As a working mom, I always negotiated my calendar first. I willingly traded some financial compensation for flexibility in my schedule, but I couldn’t have done it without technology.

Work didn’t keep me from baseball games or cheerleading competitions because I could respond to emails and requests between innings or performances.

When my son was hospitalized with meningitis, I didn’t leave his side. I brought my lap top and cell phone to his quarantined room. I was there when he was awake and working next to him while he slept. The entire time I kept my eye on the computer that helped dispense his antibiotics and pain medication.

I just assumed the technology would always be there, always improving. But several years ago, I realized the threat to the very technology on which I and so many working moms rely – critical minerals.

Critical minerals are minerals, including rare earth elements (REE), that are crucial to our economic and military strength and whose supply is vulnerable to disruption due to geopolitics, natural disasters or other events.

These minerals are part of our everyday lives, in everything from smart phones, to wind turbines, to alternative vehicle car batteries, to medical equipment, to military strategic weapons systems and more. It’s impossible to maintain our standard of living without them.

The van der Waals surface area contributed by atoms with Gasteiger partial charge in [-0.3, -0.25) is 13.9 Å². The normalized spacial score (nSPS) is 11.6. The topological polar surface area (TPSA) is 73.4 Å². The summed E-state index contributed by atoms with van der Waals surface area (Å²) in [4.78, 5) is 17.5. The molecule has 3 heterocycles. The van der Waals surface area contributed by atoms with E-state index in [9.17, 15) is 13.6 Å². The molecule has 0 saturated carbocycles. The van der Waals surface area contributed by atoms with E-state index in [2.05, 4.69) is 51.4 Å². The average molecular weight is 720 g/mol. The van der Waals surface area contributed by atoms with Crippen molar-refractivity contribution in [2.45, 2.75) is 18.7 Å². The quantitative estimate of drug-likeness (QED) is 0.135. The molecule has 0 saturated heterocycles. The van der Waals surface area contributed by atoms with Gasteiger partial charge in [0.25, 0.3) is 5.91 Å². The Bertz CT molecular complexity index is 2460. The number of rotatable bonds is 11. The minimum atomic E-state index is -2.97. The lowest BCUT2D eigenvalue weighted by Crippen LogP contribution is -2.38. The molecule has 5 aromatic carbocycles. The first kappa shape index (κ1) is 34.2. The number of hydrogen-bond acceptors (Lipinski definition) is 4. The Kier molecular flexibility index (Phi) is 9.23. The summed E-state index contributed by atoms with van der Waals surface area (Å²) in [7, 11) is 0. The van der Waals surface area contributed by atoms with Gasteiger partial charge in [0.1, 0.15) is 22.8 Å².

In the not so distant past, the U.S. developed and processed most of its own critical minerals, but excessive regulation over the last two decades has put us further behind while “other countries – not always friendly to the U.S. – have lured investment dollars to develop their own critical mineral resources for export.”

According to a recently released Department of Interior (DOI) report, the U.S. “is currently100 percent reliant on foreign sources for 20 mineral commodities and imports the majority of its supply of more than 50 mineral commodities.”

Senate Energy and Natural Resources Committee Chairman Lisa Murkowski (R-AK) warned, “Our nation’s growing dependence on foreign minerals is a distinct threat to our economy, our national defense, and our international competitiveness.”

There is good news.

Just before Christmas, President Trump signed an executive order directing federal agencies to develop a plan to break U.S. reliance on foreign sources for critical minerals, stating, “The United States is heavily reliant on imports of certain mineral commodities that are vital to the Nation’s security and economic prosperity. This dependency of the United States on foreign sources creates a strategic vulnerability for both its economy and military…”

Developing our own resources is good policy and good business. It alleviates national security, environmental, and human rights concerns; puts Americans to work in the development, mining, and processing of these critical elements; and helps working women by assuring we have the technology we need to be both moms and committed professionals.